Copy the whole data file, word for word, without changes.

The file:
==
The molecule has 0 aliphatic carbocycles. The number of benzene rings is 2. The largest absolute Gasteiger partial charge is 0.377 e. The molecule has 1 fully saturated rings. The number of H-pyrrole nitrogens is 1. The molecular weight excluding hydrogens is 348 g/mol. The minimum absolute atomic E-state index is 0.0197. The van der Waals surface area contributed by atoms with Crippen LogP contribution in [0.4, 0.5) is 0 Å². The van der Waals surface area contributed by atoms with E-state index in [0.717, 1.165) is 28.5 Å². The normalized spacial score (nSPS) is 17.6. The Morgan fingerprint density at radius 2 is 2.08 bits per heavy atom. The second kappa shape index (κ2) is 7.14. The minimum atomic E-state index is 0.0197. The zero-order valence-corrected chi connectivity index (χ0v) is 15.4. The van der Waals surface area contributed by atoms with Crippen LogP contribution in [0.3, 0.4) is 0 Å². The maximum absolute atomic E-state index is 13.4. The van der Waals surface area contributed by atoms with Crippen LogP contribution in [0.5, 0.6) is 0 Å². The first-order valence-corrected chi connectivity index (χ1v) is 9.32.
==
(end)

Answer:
The molecule has 0 aliphatic carbocycles. The number of benzene rings is 2. The largest absolute Gasteiger partial charge is 0.377 e. The molecule has 1 fully saturated rings. The number of H-pyrrole nitrogens is 1. The molecular weight excluding hydrogens is 348 g/mol. The minimum absolute atomic E-state index is 0.0197. The van der Waals surface area contributed by atoms with Crippen LogP contribution in [0.4, 0.5) is 0 Å². The van der Waals surface area contributed by atoms with E-state index in [0.717, 1.165) is 28.5 Å². The normalized spacial score (nSPS) is 17.6. The Morgan fingerprint density at radius 2 is 2.08 bits per heavy atom. The second kappa shape index (κ2) is 7.14. The minimum atomic E-state index is 0.0197. The zero-order valence-corrected chi connectivity index (χ0v) is 15.4. The van der Waals surface area contributed by atoms with Crippen LogP contribution in [0.3, 0.4) is 0 Å². The maximum absolute atomic E-state index is 13.4. The van der Waals surface area contributed by atoms with Crippen LogP contribution in [0.5, 0.6) is 0 Å². The first-order valence-corrected chi connectivity index (χ1v) is 9.32.